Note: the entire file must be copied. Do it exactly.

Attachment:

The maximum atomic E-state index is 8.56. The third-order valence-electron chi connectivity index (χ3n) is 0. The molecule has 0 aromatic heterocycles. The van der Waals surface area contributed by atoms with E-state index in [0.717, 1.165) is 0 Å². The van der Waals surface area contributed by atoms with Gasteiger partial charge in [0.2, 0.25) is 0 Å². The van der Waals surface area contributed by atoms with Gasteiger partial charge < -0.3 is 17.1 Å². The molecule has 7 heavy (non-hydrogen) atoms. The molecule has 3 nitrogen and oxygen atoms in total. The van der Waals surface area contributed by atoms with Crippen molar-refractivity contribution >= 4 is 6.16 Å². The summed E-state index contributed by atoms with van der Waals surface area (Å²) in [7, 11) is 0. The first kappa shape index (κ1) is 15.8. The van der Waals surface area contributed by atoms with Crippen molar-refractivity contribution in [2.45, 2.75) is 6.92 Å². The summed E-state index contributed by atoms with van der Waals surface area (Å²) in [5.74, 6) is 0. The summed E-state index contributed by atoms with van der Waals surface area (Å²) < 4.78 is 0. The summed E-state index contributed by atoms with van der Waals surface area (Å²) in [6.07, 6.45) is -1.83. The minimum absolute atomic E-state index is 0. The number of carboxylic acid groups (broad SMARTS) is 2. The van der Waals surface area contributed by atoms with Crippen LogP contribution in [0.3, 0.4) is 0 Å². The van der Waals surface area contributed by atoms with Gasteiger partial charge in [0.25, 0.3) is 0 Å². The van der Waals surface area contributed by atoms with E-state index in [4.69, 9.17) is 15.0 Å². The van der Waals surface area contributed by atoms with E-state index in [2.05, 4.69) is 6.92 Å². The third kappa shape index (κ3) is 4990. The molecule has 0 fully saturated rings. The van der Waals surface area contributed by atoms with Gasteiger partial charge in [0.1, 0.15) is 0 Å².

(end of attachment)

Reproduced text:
The maximum atomic E-state index is 8.56. The third-order valence-electron chi connectivity index (χ3n) is 0. The molecule has 0 aromatic heterocycles. The van der Waals surface area contributed by atoms with E-state index in [0.717, 1.165) is 0 Å². The van der Waals surface area contributed by atoms with Gasteiger partial charge in [0.2, 0.25) is 0 Å². The van der Waals surface area contributed by atoms with Gasteiger partial charge < -0.3 is 17.1 Å². The molecule has 7 heavy (non-hydrogen) atoms. The molecule has 3 nitrogen and oxygen atoms in total. The van der Waals surface area contributed by atoms with Crippen molar-refractivity contribution >= 4 is 6.16 Å². The summed E-state index contributed by atoms with van der Waals surface area (Å²) in [7, 11) is 0. The first kappa shape index (κ1) is 15.8. The van der Waals surface area contributed by atoms with Crippen molar-refractivity contribution in [2.45, 2.75) is 6.92 Å². The summed E-state index contributed by atoms with van der Waals surface area (Å²) in [5.74, 6) is 0. The summed E-state index contributed by atoms with van der Waals surface area (Å²) < 4.78 is 0. The summed E-state index contributed by atoms with van der Waals surface area (Å²) in [6.07, 6.45) is -1.83. The minimum absolute atomic E-state index is 0. The number of carboxylic acid groups (broad SMARTS) is 2. The van der Waals surface area contributed by atoms with Crippen LogP contribution in [0.3, 0.4) is 0 Å². The van der Waals surface area contributed by atoms with Gasteiger partial charge in [0.25, 0.3) is 0 Å². The van der Waals surface area contributed by atoms with E-state index in [4.69, 9.17) is 15.0 Å². The van der Waals surface area contributed by atoms with E-state index in [2.05, 4.69) is 6.92 Å². The third kappa shape index (κ3) is 4990. The molecule has 0 fully saturated rings. The van der Waals surface area contributed by atoms with Gasteiger partial charge in [0.1, 0.15) is 0 Å².